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As global warming and climate change become an increasing concern, the Government’s 2011 Carbon Plan highlighted that of total UK carbon emissions, 25% came from domestic property (British Property Federation, 2013)!

Some of the most energy in-efficient properties can be found in the private rented sector; which also has the greater percentage of Energy Performance Certificate (EPC) G rated homes, than any other sector (Energy Saving Trust, 2012).

Over the past fifteen years, the private rented sector has grown significantly and now houses approximately 17% of all UK households (British Property Federation, 2014).

The Energy Act 2011 introduces energy efficiency regulations specifically for the private rented sector. This act requires the government to:

  • Introduce a right for tenants to request energy efficiency improvements that a landlord would be unable to unreasonably refuse. The Act states that this must be in place by 1st April 2016.
  • Make it illegal to let a property with an EPC rating below a minimum requirement.  The Act does not state what the EPC rating must reach, however the government has indicated that it is likely to be an E rating. The Act states that this must be in place by 1st  April 2018.  Please note that secondary legislation explains that any improvements required must not incur upfront cost to the landlord (British Property Federation, 2013).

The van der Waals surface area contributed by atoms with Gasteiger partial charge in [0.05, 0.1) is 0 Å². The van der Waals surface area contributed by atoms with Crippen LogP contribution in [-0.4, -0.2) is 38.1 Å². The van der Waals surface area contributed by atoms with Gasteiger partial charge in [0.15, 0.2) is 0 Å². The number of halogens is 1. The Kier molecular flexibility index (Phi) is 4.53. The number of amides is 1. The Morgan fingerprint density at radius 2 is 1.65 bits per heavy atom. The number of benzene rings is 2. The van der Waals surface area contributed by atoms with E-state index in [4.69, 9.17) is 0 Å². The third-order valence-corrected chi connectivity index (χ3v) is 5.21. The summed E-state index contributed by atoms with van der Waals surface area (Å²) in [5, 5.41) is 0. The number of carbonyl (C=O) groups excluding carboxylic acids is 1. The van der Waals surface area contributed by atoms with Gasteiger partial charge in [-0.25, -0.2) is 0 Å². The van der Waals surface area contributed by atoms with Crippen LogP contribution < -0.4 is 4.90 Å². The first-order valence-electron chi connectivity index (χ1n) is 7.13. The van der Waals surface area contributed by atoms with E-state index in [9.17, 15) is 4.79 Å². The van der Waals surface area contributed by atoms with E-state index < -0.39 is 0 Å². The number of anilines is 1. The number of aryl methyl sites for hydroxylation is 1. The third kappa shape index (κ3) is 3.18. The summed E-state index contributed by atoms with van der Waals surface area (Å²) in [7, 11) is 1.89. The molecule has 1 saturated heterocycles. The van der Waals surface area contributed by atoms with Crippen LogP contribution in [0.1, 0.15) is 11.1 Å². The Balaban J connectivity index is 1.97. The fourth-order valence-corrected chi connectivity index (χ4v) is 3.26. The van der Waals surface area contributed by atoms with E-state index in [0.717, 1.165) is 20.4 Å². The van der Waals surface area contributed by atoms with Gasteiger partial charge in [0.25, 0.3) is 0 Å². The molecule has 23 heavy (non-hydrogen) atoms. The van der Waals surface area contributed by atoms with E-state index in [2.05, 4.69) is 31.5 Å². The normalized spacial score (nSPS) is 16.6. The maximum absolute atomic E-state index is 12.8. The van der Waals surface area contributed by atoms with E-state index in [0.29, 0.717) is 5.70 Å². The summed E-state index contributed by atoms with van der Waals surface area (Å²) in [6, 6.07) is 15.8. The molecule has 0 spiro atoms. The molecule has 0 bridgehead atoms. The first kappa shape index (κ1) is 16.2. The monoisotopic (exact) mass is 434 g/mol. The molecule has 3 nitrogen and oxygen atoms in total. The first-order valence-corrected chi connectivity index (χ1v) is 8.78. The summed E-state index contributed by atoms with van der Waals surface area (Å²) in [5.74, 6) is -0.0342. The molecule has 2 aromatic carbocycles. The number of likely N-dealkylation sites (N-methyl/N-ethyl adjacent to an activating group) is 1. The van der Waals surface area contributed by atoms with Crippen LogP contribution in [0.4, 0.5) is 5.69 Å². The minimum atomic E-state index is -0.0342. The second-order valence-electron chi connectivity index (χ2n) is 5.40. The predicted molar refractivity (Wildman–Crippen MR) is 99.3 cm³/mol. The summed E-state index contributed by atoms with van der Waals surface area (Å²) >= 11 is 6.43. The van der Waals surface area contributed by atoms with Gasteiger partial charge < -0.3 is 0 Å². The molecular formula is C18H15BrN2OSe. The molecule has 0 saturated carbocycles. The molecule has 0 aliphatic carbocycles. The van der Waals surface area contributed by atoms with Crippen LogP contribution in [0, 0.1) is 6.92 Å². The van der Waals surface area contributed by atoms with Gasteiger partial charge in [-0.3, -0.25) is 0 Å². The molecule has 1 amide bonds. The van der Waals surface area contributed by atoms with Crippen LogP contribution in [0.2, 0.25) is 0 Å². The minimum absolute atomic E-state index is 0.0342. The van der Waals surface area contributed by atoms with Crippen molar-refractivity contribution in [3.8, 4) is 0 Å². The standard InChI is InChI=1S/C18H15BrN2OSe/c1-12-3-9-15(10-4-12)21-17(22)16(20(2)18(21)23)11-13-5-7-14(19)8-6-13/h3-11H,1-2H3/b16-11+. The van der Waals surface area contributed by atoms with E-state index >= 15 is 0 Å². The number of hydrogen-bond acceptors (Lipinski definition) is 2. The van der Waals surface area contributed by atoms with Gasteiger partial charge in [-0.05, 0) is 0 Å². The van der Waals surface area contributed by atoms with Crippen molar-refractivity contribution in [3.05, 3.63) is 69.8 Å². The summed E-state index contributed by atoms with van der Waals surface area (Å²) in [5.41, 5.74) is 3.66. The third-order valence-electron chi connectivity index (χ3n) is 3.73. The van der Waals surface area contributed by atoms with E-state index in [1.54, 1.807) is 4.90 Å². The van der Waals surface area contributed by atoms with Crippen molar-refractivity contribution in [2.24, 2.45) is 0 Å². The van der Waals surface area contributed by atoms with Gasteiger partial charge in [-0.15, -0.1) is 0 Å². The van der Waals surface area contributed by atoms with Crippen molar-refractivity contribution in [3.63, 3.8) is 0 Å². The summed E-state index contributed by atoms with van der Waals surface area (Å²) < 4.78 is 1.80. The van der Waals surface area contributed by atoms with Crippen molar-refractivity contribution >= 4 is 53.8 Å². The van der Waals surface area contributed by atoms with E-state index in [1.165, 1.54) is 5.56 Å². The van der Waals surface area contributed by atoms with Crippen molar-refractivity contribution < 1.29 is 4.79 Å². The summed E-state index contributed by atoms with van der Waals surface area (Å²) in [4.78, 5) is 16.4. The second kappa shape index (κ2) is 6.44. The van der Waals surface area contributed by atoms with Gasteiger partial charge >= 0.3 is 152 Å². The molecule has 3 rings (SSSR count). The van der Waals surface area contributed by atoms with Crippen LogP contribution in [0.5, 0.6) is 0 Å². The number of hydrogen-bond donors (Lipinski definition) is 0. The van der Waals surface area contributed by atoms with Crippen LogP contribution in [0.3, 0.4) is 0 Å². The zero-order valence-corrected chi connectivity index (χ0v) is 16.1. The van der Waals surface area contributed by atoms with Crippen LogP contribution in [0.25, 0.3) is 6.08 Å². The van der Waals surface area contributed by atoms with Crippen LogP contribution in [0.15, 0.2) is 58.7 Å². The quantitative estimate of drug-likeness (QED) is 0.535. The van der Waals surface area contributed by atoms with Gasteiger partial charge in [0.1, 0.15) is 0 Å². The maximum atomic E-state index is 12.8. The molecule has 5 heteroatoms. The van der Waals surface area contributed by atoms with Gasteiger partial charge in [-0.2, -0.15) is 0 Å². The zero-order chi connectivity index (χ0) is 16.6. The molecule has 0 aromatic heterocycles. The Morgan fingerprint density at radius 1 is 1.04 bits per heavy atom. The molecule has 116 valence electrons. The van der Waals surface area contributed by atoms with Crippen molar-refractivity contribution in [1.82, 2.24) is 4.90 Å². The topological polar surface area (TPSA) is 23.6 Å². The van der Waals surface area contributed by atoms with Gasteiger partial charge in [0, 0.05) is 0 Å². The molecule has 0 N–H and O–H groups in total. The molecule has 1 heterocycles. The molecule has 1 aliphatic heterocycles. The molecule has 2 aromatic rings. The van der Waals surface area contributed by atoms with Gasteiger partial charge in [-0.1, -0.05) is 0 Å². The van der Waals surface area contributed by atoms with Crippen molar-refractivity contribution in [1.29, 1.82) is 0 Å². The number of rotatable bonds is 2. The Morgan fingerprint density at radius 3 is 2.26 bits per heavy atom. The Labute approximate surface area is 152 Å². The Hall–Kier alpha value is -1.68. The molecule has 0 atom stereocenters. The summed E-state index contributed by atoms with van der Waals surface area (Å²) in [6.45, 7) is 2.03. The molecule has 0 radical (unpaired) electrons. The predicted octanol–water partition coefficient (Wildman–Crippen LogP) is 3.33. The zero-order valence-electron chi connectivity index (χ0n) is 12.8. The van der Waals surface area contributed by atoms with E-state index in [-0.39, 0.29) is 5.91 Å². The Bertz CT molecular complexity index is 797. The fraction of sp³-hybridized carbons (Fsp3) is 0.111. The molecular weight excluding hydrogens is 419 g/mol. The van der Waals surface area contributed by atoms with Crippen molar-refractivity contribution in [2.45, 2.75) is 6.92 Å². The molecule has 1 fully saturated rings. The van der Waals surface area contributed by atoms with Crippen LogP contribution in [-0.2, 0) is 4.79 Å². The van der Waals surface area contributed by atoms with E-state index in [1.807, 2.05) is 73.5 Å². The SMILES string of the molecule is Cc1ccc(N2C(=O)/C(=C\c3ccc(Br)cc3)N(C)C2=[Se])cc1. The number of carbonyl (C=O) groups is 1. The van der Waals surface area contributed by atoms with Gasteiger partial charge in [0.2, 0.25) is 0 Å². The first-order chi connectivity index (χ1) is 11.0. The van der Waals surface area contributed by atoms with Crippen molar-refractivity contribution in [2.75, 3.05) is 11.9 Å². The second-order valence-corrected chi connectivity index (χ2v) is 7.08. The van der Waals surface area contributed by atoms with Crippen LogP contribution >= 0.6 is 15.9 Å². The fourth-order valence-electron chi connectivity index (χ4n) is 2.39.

A recent publication from The Association for the Conservation of Energy (2014) advises that these regulations look likely to be in place a year later than expected.  It is however important that all private landlords and estates are fully aware of upcoming legislation and necessary financial planning is in place to ensure there is no shortfall in property energy efficiency, leading to potential void periods.

There are a number of schemes available to help landlords with the costs associated with energy-saving improvements. Including:

  •  Green Deal – A government backed scheme that allows the cost of improvements to be paid over time through a charge added to the electricity bill.
  • Energy Companies Obligation (ECO) – funding provided from the big six energy suppliers to support the improvement of properties with tenants in receipt of certain benefits.
  • Feed-in Tariffs – provide ongoing financial support for those generating electricity from renewable sources such as Solar PV and Wind.
  • Renewable Heat Premium Payment (RHPP) – providing a one off payment to property owners for      installing renewable heat systems such as Heat Pumps, Wood Boilers and Solar Water Heating Systems.

(Energy Saving Trust, 2014).

Matthew Lister, GSC Grays Richmond Office t: 01833 637000

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